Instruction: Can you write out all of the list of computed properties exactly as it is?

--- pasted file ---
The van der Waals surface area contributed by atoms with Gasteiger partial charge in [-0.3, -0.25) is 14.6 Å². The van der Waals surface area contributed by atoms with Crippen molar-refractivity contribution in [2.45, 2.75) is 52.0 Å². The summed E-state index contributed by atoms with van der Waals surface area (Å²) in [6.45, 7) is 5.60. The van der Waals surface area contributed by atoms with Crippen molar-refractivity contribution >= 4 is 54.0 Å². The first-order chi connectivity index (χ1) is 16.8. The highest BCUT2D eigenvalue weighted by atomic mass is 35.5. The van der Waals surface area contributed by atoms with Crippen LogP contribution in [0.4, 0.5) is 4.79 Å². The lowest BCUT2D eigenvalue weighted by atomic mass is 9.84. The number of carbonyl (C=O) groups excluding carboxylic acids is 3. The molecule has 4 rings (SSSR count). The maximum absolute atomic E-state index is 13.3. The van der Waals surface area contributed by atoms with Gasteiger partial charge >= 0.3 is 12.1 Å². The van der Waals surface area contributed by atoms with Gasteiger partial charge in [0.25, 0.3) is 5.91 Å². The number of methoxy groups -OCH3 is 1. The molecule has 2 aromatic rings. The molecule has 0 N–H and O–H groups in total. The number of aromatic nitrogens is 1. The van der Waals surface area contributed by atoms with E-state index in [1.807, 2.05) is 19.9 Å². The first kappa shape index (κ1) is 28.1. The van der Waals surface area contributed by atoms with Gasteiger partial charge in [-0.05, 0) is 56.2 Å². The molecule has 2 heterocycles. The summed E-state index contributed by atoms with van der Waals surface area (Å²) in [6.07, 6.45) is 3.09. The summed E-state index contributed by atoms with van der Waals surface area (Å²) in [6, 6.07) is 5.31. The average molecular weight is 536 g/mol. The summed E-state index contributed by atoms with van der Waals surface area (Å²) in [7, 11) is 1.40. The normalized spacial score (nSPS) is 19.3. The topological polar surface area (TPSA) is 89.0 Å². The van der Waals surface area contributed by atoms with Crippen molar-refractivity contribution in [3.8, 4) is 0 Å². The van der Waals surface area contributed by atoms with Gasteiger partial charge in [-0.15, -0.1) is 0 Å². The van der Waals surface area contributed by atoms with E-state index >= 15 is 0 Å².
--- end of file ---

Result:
The van der Waals surface area contributed by atoms with Gasteiger partial charge in [-0.3, -0.25) is 14.6 Å². The van der Waals surface area contributed by atoms with Crippen molar-refractivity contribution in [2.45, 2.75) is 52.0 Å². The summed E-state index contributed by atoms with van der Waals surface area (Å²) in [6.45, 7) is 5.60. The van der Waals surface area contributed by atoms with Crippen molar-refractivity contribution >= 4 is 54.0 Å². The first-order chi connectivity index (χ1) is 16.8. The highest BCUT2D eigenvalue weighted by atomic mass is 35.5. The van der Waals surface area contributed by atoms with Crippen LogP contribution in [0.4, 0.5) is 4.79 Å². The lowest BCUT2D eigenvalue weighted by atomic mass is 9.84. The number of carbonyl (C=O) groups excluding carboxylic acids is 3. The molecule has 4 rings (SSSR count). The maximum absolute atomic E-state index is 13.3. The van der Waals surface area contributed by atoms with Gasteiger partial charge >= 0.3 is 12.1 Å². The van der Waals surface area contributed by atoms with Gasteiger partial charge in [0.25, 0.3) is 5.91 Å². The number of methoxy groups -OCH3 is 1. The molecule has 2 aromatic rings. The molecule has 0 N–H and O–H groups in total. The number of aromatic nitrogens is 1. The van der Waals surface area contributed by atoms with E-state index in [1.807, 2.05) is 19.9 Å². The first kappa shape index (κ1) is 28.1. The van der Waals surface area contributed by atoms with Gasteiger partial charge in [-0.05, 0) is 56.2 Å². The molecule has 2 heterocycles. The summed E-state index contributed by atoms with van der Waals surface area (Å²) in [6.07, 6.45) is 3.09. The summed E-state index contributed by atoms with van der Waals surface area (Å²) in [6, 6.07) is 5.31. The average molecular weight is 536 g/mol. The summed E-state index contributed by atoms with van der Waals surface area (Å²) in [7, 11) is 1.40. The normalized spacial score (nSPS) is 19.3. The topological polar surface area (TPSA) is 89.0 Å². The van der Waals surface area contributed by atoms with Crippen molar-refractivity contribution in [3.8, 4) is 0 Å². The van der Waals surface area contributed by atoms with Gasteiger partial charge in [-0.15, -0.1) is 0 Å². The van der Waals surface area contributed by atoms with E-state index >= 15 is 0 Å².